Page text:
What Makes a Tree a Champion?

Champion Trees

A Champion Tree is the largest specimen of its species. Species vary in size, age and growth habitat. As a general rule, forest trees will be taller, thinner and have a smaller crown compared to counterparts grown in more open environments. For example, a slow-growing white oak with a girth of 17 feet and a height of 100 feet may be over 300 years old, while a faster-growing black locust can reach old age and champion size within 100 years.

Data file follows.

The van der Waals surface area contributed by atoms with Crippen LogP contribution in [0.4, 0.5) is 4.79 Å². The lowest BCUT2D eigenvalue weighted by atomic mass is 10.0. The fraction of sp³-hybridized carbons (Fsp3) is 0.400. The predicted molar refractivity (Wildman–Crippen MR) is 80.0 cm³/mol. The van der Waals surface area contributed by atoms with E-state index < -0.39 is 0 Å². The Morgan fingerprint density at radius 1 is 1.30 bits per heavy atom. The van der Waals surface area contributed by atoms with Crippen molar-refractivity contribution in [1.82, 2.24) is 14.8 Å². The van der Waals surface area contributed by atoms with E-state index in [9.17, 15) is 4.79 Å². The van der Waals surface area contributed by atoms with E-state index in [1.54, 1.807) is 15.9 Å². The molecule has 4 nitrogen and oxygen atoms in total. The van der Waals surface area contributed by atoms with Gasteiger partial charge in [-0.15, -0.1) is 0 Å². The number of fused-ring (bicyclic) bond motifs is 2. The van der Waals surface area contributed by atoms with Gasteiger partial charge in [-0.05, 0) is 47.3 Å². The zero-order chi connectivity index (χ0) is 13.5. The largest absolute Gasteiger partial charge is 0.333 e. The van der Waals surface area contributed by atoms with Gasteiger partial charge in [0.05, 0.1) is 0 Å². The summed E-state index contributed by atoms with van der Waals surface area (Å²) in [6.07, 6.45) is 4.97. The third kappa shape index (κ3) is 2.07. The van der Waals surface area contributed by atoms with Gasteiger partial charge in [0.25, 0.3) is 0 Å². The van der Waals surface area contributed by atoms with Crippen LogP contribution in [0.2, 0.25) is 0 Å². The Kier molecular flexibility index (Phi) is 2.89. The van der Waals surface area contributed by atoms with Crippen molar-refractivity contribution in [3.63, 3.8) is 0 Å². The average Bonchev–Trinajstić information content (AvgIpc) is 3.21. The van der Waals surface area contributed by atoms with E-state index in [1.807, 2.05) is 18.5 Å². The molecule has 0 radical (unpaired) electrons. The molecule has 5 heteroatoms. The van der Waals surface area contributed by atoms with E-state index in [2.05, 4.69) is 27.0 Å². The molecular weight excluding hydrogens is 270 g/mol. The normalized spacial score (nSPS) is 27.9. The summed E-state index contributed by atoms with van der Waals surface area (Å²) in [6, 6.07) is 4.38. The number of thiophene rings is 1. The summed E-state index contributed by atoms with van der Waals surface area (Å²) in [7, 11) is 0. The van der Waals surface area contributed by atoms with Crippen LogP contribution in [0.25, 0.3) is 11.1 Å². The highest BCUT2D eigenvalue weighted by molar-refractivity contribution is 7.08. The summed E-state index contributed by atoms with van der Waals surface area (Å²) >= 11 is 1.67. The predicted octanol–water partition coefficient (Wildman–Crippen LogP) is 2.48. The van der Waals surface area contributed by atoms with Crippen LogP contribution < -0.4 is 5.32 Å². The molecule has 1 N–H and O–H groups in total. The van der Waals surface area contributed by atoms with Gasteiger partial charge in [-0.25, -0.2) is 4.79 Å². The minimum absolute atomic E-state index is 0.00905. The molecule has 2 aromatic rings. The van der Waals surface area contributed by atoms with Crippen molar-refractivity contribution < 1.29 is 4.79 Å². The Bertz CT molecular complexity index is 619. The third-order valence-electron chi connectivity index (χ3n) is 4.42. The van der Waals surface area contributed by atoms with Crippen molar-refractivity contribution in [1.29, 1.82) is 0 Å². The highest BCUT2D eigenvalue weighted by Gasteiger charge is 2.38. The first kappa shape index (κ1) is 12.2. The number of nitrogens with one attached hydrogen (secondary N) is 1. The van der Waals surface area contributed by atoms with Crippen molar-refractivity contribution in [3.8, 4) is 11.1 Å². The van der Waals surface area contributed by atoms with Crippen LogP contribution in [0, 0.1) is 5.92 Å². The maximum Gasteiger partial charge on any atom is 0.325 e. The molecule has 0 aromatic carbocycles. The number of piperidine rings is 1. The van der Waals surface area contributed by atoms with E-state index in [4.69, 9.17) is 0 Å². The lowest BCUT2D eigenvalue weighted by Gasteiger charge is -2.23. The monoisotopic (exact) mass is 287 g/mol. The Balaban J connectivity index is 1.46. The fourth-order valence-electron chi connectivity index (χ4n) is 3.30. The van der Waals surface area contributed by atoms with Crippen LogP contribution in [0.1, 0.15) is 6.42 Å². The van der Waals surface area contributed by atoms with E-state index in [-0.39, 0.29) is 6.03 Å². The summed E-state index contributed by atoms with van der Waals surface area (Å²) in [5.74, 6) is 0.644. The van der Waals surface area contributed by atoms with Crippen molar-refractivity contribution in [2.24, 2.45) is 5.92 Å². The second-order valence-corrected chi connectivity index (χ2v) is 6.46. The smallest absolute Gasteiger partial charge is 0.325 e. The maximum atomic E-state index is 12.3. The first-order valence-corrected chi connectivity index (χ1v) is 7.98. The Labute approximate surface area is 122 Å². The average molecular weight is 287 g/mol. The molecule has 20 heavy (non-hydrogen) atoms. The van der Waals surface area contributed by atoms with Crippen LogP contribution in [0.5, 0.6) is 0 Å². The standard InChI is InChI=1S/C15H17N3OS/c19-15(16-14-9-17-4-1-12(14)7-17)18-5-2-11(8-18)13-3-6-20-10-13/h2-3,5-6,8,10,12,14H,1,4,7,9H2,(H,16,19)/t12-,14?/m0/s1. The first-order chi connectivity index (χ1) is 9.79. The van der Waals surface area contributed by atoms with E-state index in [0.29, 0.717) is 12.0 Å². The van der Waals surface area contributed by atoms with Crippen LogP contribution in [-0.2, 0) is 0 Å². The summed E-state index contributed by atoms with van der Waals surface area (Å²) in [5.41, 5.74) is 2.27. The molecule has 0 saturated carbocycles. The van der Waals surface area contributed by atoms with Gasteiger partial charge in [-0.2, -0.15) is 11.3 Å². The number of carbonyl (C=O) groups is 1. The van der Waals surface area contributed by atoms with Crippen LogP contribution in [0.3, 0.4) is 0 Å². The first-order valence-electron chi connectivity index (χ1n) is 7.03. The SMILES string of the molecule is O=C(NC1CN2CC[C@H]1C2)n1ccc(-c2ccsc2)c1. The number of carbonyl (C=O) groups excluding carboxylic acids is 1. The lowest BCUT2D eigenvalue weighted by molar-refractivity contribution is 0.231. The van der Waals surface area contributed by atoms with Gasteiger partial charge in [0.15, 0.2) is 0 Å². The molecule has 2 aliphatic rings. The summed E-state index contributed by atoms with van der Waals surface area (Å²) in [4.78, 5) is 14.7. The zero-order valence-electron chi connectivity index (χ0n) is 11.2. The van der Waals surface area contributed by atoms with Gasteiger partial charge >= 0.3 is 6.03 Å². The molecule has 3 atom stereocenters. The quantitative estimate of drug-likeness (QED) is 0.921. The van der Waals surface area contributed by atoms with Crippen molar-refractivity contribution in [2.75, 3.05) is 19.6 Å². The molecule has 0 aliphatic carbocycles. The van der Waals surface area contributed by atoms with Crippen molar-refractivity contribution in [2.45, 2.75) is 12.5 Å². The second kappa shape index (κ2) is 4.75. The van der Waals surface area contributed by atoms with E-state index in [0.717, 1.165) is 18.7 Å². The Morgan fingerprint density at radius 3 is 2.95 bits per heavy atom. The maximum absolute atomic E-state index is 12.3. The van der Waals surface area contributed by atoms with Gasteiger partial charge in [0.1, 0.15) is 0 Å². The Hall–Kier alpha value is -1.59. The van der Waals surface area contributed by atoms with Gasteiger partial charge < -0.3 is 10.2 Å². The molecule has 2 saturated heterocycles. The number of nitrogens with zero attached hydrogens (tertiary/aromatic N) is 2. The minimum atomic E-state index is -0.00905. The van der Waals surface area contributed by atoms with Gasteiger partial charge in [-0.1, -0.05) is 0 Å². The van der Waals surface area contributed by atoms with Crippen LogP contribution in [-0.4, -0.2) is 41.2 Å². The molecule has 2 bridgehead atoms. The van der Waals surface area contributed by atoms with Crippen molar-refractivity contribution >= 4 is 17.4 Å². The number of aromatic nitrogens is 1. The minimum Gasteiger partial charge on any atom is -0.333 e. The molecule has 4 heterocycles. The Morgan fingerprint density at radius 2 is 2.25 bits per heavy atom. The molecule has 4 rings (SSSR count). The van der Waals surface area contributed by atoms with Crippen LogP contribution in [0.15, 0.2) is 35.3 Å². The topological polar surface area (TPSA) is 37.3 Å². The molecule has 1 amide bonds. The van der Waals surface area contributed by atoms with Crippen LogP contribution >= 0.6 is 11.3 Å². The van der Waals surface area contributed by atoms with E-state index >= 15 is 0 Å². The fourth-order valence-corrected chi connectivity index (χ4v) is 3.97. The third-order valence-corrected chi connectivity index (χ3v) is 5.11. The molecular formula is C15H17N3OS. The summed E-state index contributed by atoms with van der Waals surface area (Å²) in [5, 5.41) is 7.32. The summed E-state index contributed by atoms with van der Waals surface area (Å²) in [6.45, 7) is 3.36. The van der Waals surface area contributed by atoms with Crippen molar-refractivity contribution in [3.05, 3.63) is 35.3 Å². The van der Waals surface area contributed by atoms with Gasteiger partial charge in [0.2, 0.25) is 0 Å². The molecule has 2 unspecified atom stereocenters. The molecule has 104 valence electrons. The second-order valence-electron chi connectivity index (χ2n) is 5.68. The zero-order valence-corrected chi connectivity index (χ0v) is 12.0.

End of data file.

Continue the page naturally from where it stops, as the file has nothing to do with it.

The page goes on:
How Trees Are Rated

Ratings are determined by adding three numbers:

  • Circumference or girth (in inches)
  • Height (in feet)
  • 25% of average crown spread (in feet)

High score wins.

Circumference (CBH) is normally measured at breast height, ~4½ feet above ground.

Get help scoring a tree: American Forests website

Champion Trees Brochure

View List of Champion Trees

View Champion Trees on interactive map.